The 2002 November rains had left the air breezy! Anbe Sivam’s pre-climax shoot happened inside the erstwhile CampaCola compound in Guindy. Set-props were shifted around; some men pushed the trolley while others carried lights. The white Ambassador was parked in a corner and the lone camera stood still on its tripod. It was my first work-experience on a film — I landed-up doing the costumes and had the task of keying-in the script with a bit of research and crew co-ordination thrown-in. This was the pre-climax schedule and we had just a few more days to complete shoot.
I opened the costume-door from the caravan as his familiar voice called, ‘Come let’s go for a walk’...! I was perplexed but by then knew he would never waste time on anything trivial, so I obediently joined his stride. He spoke on what the French meant by the term ‘mis-en-scene’ — an expression used to describe the design aspects of film-production, its “visual theme” or “telling a story”. He drew a parallel between the action-sequence of an earlier film and the ‘umbrella-fight’ we had just finished filming for Anbe Sivam where he sports a handle-bar moustache on his handsome frame. He shifted topics in non-linear order in his trademark hilarity but I was too tense to laugh aloud as the scene we had to shoot was a heavy one and the atmosphere was sombre. But he was narrating it all stress-free.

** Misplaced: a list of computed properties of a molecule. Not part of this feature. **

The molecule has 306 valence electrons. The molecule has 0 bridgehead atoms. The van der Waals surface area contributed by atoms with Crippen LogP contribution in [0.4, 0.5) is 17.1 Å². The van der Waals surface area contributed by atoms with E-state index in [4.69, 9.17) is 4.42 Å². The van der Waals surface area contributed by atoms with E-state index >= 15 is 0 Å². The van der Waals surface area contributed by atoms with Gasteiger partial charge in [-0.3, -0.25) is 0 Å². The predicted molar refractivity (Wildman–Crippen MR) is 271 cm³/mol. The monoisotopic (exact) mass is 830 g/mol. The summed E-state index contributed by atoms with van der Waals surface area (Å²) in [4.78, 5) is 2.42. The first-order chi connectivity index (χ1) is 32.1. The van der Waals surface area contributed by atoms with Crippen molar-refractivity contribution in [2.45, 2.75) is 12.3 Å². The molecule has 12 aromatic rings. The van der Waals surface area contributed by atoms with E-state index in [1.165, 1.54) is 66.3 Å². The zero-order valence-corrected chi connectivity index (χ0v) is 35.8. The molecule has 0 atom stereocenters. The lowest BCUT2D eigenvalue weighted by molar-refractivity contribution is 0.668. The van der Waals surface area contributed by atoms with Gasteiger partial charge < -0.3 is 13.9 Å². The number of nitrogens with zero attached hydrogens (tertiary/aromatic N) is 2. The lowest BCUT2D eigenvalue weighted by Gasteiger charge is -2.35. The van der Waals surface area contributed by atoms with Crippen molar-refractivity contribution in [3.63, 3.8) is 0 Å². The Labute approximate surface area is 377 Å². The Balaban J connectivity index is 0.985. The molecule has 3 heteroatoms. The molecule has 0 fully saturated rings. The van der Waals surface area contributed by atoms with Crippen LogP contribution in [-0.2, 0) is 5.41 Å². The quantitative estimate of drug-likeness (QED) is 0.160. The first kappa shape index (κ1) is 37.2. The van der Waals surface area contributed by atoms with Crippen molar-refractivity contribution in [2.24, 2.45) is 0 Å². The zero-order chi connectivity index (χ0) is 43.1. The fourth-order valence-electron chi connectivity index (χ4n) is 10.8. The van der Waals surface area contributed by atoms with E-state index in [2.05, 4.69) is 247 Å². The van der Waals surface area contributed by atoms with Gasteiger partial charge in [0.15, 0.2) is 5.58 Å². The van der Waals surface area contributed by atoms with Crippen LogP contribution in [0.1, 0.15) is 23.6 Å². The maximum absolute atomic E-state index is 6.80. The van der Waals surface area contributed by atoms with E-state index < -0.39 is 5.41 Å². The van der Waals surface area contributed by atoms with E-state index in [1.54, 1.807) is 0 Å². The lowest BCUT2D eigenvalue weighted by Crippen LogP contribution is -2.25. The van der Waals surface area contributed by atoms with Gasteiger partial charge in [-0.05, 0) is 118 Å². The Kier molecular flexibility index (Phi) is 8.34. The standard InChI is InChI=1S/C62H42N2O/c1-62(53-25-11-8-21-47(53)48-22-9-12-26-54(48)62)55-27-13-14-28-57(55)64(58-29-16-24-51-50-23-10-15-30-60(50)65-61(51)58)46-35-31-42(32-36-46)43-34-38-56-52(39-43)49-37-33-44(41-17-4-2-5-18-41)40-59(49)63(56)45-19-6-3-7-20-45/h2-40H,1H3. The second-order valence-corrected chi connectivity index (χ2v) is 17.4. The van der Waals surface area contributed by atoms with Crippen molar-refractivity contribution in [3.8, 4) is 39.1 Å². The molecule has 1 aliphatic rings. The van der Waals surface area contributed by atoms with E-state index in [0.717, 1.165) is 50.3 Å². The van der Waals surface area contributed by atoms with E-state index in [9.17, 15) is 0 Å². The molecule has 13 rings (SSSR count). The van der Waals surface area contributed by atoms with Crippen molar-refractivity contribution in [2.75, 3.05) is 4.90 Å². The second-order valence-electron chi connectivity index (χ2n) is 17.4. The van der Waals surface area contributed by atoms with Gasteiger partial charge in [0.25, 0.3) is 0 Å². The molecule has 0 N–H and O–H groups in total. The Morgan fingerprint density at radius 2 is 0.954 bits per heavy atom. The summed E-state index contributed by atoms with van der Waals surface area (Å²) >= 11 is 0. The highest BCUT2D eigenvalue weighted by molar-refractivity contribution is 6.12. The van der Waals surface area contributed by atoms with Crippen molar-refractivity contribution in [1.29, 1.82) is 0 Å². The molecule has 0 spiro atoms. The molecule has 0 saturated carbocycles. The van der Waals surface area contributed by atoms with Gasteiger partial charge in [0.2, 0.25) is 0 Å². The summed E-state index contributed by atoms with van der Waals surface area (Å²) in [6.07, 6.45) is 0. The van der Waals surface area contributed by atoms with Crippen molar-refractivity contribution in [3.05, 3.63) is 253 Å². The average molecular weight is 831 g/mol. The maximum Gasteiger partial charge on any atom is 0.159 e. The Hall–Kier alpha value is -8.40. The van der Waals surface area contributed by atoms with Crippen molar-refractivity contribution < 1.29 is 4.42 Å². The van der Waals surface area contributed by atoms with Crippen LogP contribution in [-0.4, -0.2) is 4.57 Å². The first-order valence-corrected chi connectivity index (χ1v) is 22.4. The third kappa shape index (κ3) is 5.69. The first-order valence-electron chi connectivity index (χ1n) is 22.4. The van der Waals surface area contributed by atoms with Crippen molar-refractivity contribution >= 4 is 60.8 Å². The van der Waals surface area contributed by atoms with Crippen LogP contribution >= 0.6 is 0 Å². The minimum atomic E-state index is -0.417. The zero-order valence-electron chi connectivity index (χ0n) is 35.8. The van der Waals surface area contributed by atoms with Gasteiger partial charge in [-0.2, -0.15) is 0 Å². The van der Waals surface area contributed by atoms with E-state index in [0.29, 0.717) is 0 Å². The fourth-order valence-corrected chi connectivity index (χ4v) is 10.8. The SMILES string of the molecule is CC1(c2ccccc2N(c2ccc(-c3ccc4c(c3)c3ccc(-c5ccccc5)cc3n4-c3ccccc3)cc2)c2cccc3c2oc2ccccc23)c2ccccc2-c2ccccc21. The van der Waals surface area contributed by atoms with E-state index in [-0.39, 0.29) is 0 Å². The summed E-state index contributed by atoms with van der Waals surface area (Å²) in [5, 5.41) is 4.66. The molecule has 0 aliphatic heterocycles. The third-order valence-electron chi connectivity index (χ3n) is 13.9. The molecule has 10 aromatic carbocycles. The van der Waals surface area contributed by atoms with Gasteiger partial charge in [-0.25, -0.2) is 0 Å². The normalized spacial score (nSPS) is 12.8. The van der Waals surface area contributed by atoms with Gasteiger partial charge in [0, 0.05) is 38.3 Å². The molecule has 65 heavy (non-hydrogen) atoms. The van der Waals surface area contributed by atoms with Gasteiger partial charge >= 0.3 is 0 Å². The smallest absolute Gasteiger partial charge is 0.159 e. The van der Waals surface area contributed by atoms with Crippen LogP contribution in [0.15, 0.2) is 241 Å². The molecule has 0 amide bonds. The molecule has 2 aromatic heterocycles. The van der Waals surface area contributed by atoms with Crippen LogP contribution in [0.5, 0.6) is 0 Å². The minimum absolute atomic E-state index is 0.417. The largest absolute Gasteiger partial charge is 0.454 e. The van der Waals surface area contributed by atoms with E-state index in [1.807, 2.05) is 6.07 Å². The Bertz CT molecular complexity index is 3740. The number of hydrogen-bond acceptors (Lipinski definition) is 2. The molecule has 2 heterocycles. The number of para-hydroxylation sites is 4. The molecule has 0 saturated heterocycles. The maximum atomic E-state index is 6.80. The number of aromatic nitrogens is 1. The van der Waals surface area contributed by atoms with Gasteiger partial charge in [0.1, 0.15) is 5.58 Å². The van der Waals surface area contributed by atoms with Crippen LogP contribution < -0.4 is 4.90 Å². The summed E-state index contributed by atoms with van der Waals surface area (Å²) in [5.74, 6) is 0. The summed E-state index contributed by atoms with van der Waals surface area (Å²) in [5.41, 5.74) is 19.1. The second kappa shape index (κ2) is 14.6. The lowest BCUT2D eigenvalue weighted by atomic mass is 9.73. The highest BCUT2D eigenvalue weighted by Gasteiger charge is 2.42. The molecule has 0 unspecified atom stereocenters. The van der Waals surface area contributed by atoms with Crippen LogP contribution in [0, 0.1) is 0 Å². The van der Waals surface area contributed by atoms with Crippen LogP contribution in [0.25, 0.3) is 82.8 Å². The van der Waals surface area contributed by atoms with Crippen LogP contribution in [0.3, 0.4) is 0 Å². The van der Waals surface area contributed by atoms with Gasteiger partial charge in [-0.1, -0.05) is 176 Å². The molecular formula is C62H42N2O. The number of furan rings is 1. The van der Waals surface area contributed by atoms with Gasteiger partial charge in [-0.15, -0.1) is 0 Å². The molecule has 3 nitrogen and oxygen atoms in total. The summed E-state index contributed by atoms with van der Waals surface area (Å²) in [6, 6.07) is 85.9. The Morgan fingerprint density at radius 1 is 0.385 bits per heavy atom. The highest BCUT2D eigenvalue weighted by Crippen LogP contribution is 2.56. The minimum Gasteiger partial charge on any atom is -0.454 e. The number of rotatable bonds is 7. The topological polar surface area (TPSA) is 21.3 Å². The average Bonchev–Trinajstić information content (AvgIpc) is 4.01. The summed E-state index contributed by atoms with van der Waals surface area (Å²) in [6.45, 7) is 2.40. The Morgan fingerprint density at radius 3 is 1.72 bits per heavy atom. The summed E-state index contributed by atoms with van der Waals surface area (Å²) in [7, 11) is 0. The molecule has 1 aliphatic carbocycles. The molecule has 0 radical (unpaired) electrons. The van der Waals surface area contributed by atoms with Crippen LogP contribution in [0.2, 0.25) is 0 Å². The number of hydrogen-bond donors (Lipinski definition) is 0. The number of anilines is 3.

I reminded him of what he told me when I got my first batch of clothes wrong. He explained how those ‘colours are not Balasaraswathi’ (heroine’s name in the film) and approved of the clothes we made thereafter, as costumes should ‘convey character’. He reiterated how important it is for a film to have regular ‘pre-production crew-meetings’.
Common sense and catching-up with his references can make any technician shine in his unit. We had circled the building thrice and I wondered ‘He should be at rehearsal now?’ and then I noticed our unit grinning. After about 10 steps he stopped walking. I felt the arc-light glare into my eyes ‘damn...we are right before the camera’ I muttered and moved aside! He coolly turned to the director and said, “Ready sir! Take!” Walking round and round, I had lost sense of direction, but he arrived on the mark!
As his co-actors took positions, Kamal Haasan in those double-lens spectacles, held the brown jute-bag, placed the false front-braces inside his mouth and transformed into Nalla. Madhavan’s Anbarasu tells Nalla he loves him like a brother and says, “Neenga yenn koodavey irukkanum, vaazhkai poora...” Nalla takes a pause, smiles and says “Idhai yean yenkitta mudhalliye sollala?” dismissing a choking-tear, as he gets past Anbarasu and gets into the Ambassador along with the mongrel.
One of the finest acting moments on Tamil celluloid came alive that day in a single take!